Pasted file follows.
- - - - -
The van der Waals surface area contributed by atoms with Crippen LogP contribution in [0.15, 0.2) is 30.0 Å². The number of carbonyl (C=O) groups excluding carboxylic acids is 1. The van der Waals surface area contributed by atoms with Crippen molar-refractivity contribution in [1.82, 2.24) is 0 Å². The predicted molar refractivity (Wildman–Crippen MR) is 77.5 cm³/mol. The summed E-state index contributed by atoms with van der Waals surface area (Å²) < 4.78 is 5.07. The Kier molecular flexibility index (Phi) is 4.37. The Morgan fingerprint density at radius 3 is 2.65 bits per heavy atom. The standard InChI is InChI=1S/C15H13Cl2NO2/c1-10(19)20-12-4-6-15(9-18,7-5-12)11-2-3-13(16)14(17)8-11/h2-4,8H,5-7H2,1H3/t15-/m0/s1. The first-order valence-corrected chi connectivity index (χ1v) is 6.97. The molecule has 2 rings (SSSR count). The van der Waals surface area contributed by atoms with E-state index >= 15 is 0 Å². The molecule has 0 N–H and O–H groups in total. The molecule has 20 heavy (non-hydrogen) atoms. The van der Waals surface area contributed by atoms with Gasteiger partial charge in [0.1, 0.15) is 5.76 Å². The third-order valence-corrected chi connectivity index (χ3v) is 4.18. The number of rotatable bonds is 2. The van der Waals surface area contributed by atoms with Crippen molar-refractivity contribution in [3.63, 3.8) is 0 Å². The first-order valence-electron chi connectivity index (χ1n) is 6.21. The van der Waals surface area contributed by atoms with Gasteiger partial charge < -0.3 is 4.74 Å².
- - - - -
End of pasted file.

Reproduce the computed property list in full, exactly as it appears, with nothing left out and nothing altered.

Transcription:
The van der Waals surface area contributed by atoms with Crippen LogP contribution in [0.15, 0.2) is 30.0 Å². The number of carbonyl (C=O) groups excluding carboxylic acids is 1. The van der Waals surface area contributed by atoms with Crippen molar-refractivity contribution in [1.82, 2.24) is 0 Å². The predicted molar refractivity (Wildman–Crippen MR) is 77.5 cm³/mol. The summed E-state index contributed by atoms with van der Waals surface area (Å²) < 4.78 is 5.07. The Kier molecular flexibility index (Phi) is 4.37. The Morgan fingerprint density at radius 3 is 2.65 bits per heavy atom. The standard InChI is InChI=1S/C15H13Cl2NO2/c1-10(19)20-12-4-6-15(9-18,7-5-12)11-2-3-13(16)14(17)8-11/h2-4,8H,5-7H2,1H3/t15-/m0/s1. The first-order valence-corrected chi connectivity index (χ1v) is 6.97. The molecule has 2 rings (SSSR count). The van der Waals surface area contributed by atoms with E-state index >= 15 is 0 Å². The molecule has 0 N–H and O–H groups in total. The molecule has 20 heavy (non-hydrogen) atoms. The van der Waals surface area contributed by atoms with Gasteiger partial charge in [0.1, 0.15) is 5.76 Å². The third-order valence-corrected chi connectivity index (χ3v) is 4.18. The number of rotatable bonds is 2. The van der Waals surface area contributed by atoms with Crippen molar-refractivity contribution in [3.63, 3.8) is 0 Å². The first-order valence-electron chi connectivity index (χ1n) is 6.21. The van der Waals surface area contributed by atoms with Gasteiger partial charge < -0.3 is 4.74 Å².